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News

Perennial legumes show huge potential in drought conditions 30 Apr 2012

A Rural Industries R&D Corporation-funded research study has uncovered two perennial legumes that could act as a constant and reliable source of feed for livestock through extended periods of drought.

The study, conducted in the southern wheatbelt of Western Australia, found that the two legume species, tedera (Bituminaria bituminosa var. albomarginata) and Cullen australasicum performed extremely well in low-rainfall environments.

Although the study was based in south-western WA it is expected the two legume species would perform well in many low rainfall areas across Australia.

Dr Megan Ryan of the University of WA and Dr Daniel Real of the Department of Agriculture and Food WA studied ten different species of perennial legumes but discovered that two of the species stood out from the rest.

“Tedera is a non-native legume which showed consistently high levels of establishment, survival and productivity in the study,” Dr Ryan said.

“The main strength of tedera is its ability to produce up to two tonnes per hectare dry of green leafy shoot material during the summer-autumn period when the growing region experiences a pause in production and leaves graziers with a feed gap that stretches from January to May.

“Like tedera, the native legume Cullen australasicum also produced green feed in the summer-autumn feed gap, though the varieties tested tended to exhibit slightly lower survival and productivity compared with tedera.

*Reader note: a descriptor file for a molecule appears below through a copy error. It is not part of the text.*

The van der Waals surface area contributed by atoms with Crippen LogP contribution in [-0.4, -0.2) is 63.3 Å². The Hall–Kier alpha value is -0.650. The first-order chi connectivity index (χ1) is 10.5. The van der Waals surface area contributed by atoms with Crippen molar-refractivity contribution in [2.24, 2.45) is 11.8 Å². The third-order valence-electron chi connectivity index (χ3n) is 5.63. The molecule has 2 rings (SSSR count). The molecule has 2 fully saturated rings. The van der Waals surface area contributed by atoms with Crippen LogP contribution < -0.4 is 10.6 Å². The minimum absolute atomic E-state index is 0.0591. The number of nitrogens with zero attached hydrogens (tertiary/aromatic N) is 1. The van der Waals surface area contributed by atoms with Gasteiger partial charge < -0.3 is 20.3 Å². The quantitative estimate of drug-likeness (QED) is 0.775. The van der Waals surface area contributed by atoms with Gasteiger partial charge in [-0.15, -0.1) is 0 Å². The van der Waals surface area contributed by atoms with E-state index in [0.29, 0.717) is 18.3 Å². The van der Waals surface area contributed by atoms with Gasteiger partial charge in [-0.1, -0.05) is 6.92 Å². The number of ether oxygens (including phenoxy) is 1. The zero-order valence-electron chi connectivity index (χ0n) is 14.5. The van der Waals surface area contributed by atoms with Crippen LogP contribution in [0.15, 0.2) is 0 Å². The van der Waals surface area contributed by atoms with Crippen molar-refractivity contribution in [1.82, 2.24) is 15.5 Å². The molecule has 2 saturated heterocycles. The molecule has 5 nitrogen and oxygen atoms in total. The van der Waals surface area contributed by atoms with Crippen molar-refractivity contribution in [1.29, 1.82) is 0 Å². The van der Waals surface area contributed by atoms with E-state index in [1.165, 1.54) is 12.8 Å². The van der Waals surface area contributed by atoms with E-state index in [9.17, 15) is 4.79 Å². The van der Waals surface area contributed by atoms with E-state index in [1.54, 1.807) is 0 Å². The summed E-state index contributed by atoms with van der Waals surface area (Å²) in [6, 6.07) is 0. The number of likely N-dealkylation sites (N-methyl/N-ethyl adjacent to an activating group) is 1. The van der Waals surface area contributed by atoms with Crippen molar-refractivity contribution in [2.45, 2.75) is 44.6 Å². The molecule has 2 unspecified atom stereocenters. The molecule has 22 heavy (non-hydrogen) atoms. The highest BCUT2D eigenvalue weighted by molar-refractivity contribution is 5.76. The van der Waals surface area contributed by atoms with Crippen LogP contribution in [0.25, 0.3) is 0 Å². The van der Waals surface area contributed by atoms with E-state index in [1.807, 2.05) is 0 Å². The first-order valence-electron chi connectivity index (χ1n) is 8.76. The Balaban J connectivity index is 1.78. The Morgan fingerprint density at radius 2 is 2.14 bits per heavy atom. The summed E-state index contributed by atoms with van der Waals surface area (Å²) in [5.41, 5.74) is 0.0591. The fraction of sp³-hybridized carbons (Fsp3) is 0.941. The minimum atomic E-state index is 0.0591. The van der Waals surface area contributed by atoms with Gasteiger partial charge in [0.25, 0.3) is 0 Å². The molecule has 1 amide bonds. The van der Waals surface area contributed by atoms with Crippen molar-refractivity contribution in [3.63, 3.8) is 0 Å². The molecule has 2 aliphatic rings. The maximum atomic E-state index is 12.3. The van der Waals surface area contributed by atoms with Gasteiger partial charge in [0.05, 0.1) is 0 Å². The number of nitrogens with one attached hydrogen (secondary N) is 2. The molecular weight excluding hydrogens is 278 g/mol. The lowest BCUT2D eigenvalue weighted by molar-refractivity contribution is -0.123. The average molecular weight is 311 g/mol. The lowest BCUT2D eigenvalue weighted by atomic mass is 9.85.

“In addition to improving the productivity of marginal areas, these perennial legumes could provide livestock with an alternative which could also protect existing native vegetation from being heavily grazed during dry periods.”

The study involved both glasshouse and field trials and before undertaking research on all of the species the Future Farm Industries CRC undertook three separate biosecurity assessments to ensure the legumes would not pose a potential weed risk.

The study has identified that further breeding to select for drought tolerant traits could further improve Cullen australasicum’s potential in areas that are deteriorating or currently marginal for livestock.

The researchers suggest there is now a need to collect further germplasm of Cullen species to hopefully uncover more species/accessions of native Cullen that are well suited to the WA wheatbelt and even drier parts of Australia.

The RIRDC report, ‘Drought tolerance of some new perennial legumes’ can be downloaded for free from www.rirdc.gov.au.

Media enquiries:
Damon Whittock – RIRDC Public Affairs Manager – 02 6271 4175 or 0458 215 604